Years in education: 4
Korean American immigrant
First Generation American
Former high school English, Comparative Religion, and Race & Ethnicity teacher
Q: What did you have in common with your students?
A: I'll start with what I did not have in common: wealth. I was the son of poor immigrants, and while I had some educational privilege vis a vis my father, who was a grad student at the University of Washington, we struggled to pay our rent, rarely went out to eat, and exclusively shopped the clearance rack at the Gap. So when I started teaching high school English at the Overlake School, a private school in the heart of Microsoft Country, it was hard to ignore the the luxury brands, top-flight tech gizmos, and general (mis)understanding that success was wholly earned, not inherited. Accompanying any such bastion of pooled resource, of course, was racial homogeneity, and the subtler microagressions and self-inflating savior complexes that serve as an undercurrent to interactions with the Other.
And yet as I spent more time there, getting to know my students more personably, I began to witness the suffering that unites us all. Sure, one of my homeroom students' families collected Ferraris, but what was there to enjoy when dad was moving across the country after a nasty divorce and brother had left for college, the family splintered and dispersed? And while I, with greater access to the American Dream than my parents, felt burdened with the need to achieve status and monetary success, validating my parents' sacrifice, these students were in a pressure cooker of their own, surrounded by competitive, wealthy, high-achieving parents who expected their kids to attend an Ivy League school, then go on to realize their obvious genius in realms of business, law, tech, or science.
It was this realization, that our worldview as children, no matter where you come from, is limited by that of our parents and our surrounding community, that I began to accept their social blindspots as the target of my mission as an educator, not as evidence of willful negligence rendering them undeserving of my energy or care. I had to overcome my own biases and insecurities regarding class in order to be a more complete educator. Sure, it tested my patience when a student dismissively asked in reference to reservation-bound Native Americans, "Why don't they just leave?", but when I considered the students' lives--family vacations on Kauai, a car for almost every sixteen-year-old, an out-of-state liberal arts college expected, they needed nothing more than to ask that question, and for me to reply as best I could with the reality of our time.
Despite the homogenous environment, there were a handful of students that more readily shared my life experience: students of color, and students receiving financial assistance, although the latter were less visible. Most of the former were of East and South Asian descent, so I think it was especially affirming to see someone that looked like them bucking stereotypes in tech country: in his twenties, teaching Literature in a department full of middle-aged white women; coaching sports; singing with the high school choir during free periods; hackey-sacking with the skater kids during lunch; leading a singing-songwriting workshop during project week; and eventually, leaving behind a stable career in education to pursue a life as a independent musician.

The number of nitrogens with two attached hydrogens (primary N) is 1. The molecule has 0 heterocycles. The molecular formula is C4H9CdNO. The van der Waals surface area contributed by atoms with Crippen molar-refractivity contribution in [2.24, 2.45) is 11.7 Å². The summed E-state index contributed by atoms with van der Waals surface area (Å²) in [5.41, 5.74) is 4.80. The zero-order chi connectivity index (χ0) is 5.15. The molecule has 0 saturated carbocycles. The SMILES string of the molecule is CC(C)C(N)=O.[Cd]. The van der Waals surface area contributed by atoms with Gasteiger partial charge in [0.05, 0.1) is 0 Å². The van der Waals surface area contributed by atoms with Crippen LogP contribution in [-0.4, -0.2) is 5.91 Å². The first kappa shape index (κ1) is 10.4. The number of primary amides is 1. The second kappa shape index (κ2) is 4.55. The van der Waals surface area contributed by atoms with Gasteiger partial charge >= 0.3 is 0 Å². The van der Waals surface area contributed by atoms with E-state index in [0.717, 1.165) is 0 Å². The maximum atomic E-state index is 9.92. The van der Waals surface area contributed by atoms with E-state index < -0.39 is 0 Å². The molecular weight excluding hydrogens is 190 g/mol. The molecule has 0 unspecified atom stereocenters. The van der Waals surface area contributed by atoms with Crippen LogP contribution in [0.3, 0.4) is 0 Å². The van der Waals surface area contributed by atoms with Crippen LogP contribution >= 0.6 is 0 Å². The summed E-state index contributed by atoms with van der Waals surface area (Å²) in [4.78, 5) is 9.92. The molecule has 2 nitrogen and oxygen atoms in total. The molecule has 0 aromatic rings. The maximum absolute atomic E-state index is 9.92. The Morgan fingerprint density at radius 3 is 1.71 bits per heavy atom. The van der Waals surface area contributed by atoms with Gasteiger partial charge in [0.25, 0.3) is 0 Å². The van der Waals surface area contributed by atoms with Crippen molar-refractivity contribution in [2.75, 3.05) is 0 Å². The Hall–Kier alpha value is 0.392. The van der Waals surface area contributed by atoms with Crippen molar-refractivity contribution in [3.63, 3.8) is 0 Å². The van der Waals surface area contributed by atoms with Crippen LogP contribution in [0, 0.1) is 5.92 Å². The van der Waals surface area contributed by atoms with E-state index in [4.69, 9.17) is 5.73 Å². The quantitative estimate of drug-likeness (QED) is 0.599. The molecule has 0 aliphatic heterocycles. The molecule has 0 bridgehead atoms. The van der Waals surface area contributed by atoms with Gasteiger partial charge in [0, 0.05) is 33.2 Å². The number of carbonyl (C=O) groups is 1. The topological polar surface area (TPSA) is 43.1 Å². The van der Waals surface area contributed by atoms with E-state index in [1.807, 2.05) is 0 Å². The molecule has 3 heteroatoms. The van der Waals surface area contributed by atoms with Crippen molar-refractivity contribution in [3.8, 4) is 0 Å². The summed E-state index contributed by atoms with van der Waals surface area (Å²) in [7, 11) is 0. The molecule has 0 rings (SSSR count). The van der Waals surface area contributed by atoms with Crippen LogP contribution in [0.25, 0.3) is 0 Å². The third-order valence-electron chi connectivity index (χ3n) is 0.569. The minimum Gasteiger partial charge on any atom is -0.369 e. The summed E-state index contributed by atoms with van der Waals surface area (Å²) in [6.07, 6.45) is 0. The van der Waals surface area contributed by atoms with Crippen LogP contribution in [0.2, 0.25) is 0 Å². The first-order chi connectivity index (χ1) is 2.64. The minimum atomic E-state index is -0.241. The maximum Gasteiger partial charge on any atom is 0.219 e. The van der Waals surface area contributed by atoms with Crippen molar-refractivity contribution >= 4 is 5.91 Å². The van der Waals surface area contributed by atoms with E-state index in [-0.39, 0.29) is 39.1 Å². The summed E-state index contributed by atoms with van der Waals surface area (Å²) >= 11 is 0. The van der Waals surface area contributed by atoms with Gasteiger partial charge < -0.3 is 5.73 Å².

One student, a reserved Asian-American boy whom I also coached, made sure to pull me aside before I left the school in 2013. He thanked me for coming to Overlake, and told me that having me around was immensely helpful for his confidence, and helped stabilize his sense of identity.
Q: Does it matter that students and teachers have things in common?
A: People who don’t understand that representation matters—especially during childhood, when students are constantly assessing any social limits to self-actualization —are usually those who saw themselves reflected everywhere, from CEO to lovable chimney sweep, rock n roll star to geneticist, pro athlete to high school teacher.
It is essential that students have teachers that reflect their identity, be it race, gender, sexual orientation, or interests. Students who feel underrepresented in their school setting will feel further alienated if there are no adult educators that can instill confidence, affirm their individuality, and remind them that, despite social labeling, you alone will construct your identity.
This isn’t to say the only effective educators are those that look and think like you. It’s important to have opposing philosophies and a diverse array of ideas and identities—often it’s the search for commonality that can lead to a great teacher-student relationship. But as things stand now in both public and private school sectors, there are few teachers of color, let alone those given the social and financial resources to affect true change within school settings. We need to be recruiting, training, hiring, and retaining underrepresented teachers, and aggressively correcting systematic barriers that stand in the way.
Joe is a violinist-looper, singer, rapper, and storyteller who weaves his experiences as a Korean-American immigrant and high school teacher throughout his innovative performances. He has opened for world-renowned cellist Yo-Yo Ma, rapper Warren G, and Senator Bearnie Sanders. ROLL CALL founder Kristin Leong interviewed Joe about the joy and heartache of being a bicultural artist for KUOW Public Radio. Get a behind-the-scenes look into their conversation and listen to the 8 minute audio feature here. Learn more about Joe and stay up to date on his latest tour schedule at joekye.com.
Photos (c) 2019 Kristin Leong
ROLL CALL founder and KUOW Public Radio producer Kristin Leong with Joe Kye in the recording studio at KUOW in Seattle, January 2019. Listen to the audio feature Kristin produced about Joe here.
Humanizing the gaps separating teachers and students.